China’s Xi Jinping said Friday the world had entered a new period of turbulence and that partners such as Russian President Vladimir Putin and Central Asian leaders should prevent foreign powers from instigating “color revolutions.”
Xi, on his first trip outside China since early 2020, told a summit of the Shanghai Cooperation Organization (SCO) in the ancient Uzbek Silk Road city of Samarkand that they should support each other to deter foreign meddling.
“The world has entered a new period of turbulent change, we must grasp the trend of the times, strengthen solidarity and cooperation, and promote the construction of a closer community of destiny with the Shanghai Cooperation Organization,” Xi said.
“We should support each other’s efforts to safeguard security and development interests, prevent external forces from staging color revolutions, and jointly oppose interference in the internal affairs of other countries under any pretext.”
Xi criticized “zero-sum games and bloc politics,” a veiled reference to the United States, which Beijing has criticized in the past for leaning on allies to counter China’s spectacular rise to the status of a superpower in waiting.
Putin, Russia’s paramount leader since 1999, has repeatedly said the United States is plotting so-called “color revolutions” similar to those that swept established elites from power in places such as Ukraine.
The United States denies such claims and says they show the paranoid nature of Putin’s Russia.
The conflict in eastern Ukraine began in 2014 after a pro-Russian president was toppled in Ukraine’s “Maidan” Revolution and Russia-annexed Crimea, with Russian-backed forces fighting Ukraine’s armed forces.
China’s stability-obsessed Communist Party, which is next month likely to give Xi a third leadership term and cement his place as the country’s most powerful leader since Mao Zedong, has in the past warned against so called “color revolutions.”
Putin and Xi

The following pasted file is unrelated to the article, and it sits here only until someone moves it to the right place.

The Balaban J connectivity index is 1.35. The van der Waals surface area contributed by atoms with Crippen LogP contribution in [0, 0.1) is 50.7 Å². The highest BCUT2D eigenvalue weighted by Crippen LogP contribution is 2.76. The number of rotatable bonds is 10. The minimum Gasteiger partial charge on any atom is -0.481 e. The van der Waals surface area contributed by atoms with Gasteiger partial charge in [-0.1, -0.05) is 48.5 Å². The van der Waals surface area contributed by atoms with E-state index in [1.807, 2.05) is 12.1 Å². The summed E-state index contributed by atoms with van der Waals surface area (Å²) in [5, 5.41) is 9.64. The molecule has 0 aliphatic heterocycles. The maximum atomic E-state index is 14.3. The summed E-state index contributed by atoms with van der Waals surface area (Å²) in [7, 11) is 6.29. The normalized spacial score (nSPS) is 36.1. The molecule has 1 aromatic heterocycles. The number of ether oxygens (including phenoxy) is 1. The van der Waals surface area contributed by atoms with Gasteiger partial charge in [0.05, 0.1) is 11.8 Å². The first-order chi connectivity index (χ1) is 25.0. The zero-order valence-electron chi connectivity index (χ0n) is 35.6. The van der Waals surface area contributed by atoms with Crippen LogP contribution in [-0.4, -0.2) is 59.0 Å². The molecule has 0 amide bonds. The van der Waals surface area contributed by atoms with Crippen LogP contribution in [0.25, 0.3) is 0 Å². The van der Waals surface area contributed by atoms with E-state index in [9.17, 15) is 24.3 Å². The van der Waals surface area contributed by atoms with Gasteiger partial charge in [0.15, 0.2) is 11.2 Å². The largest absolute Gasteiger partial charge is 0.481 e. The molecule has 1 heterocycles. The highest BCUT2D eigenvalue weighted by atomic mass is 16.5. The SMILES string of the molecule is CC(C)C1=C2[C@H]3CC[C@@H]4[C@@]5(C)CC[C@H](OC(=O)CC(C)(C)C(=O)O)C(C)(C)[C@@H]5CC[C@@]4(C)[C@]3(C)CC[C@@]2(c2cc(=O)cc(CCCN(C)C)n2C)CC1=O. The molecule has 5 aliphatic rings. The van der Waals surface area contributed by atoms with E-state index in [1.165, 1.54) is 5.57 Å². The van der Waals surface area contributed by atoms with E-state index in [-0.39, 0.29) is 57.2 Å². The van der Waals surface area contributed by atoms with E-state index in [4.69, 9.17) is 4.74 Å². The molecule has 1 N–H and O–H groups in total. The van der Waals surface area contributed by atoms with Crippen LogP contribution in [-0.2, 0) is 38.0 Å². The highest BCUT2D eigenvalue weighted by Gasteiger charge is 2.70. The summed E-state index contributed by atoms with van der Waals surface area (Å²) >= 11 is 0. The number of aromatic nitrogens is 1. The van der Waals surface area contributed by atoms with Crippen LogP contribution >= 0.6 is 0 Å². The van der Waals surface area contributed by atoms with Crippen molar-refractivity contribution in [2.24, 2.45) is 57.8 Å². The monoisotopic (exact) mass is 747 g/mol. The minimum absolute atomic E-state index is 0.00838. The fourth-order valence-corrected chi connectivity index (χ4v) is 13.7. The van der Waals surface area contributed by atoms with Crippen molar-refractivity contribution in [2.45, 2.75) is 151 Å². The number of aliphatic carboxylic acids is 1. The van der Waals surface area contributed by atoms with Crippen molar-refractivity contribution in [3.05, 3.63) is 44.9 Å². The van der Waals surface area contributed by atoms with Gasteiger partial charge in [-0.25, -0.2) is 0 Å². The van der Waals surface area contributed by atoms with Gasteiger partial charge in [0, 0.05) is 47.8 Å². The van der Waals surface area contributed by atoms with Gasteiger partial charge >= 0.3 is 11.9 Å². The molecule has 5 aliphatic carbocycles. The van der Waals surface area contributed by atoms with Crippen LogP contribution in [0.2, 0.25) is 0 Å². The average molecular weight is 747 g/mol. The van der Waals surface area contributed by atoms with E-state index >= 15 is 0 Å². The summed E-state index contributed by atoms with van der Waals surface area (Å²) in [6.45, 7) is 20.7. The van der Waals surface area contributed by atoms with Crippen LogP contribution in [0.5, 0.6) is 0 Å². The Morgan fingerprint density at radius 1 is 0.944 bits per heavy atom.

Xi and Putin last met face-to-face at the opening of the Winter Olympics, when they declared a “no limits” partnership, backing each other over standoffs on Ukraine and Taiwan with a promise to collaborate more against the West.
At a meeting on Thursday, Putin said he understood that Xi had questions and concerns about the situation in Ukraine but praised China’s leader for what he said was a “balanced” position on the conflict.
But there was no sign from Xi that his support for Putin was weakening. Xi did not mention the war in Ukraine.
Xi did stay away from a dinner attended by 11 heads of states in line with his delegation’s COVID-19 policy, a source in the Uzbek government told Reuters on Friday.
Putin, who has yet to comment in public on a lightning rout of his forces in northeastern Ukraine, said emerging world powers would not accept the West’s attempt to impose its rules on them from outside.
“Fundamental transformations have been outlined in world politics and the economy, and they are irreversible,” Putin said.
Putin touted the SCO, a security body including Russia, China, India, Pakistan and four former Soviet Central Asian republics, as encompassing half the world’s population and a quarter of global gross domestic product.
For Iran, which is due to be admitted, the SCO is a potential anti-U.S. club: Iranian President Ebrahim Raisi said the body needed to come up with ways to thwart “draconian” U.S. sanctions.
Leaders spoke on an eclectic mix of topics.
Indian Prime Minister Narendra Modi called on leaders to address the supply chain crisis while Pakistani Prime Minister Shehbaz Sharif spoke at length about devastating floods and climate change.
As the leaders of Kyrgyzstan and Tajikistan listened to Putin and Xi, a deadly border dispute swiftly escalated toward war before a cease-fire was finally agreed upon.
Putin even suggested the group should consider staging its own major sporting competition.
His ally Belarus President Alexander Lukashenko suggested dates that would coincide with those of the Paris 2024 Summer Olympics and the 2026 Milano-Cortina Winter Olympics.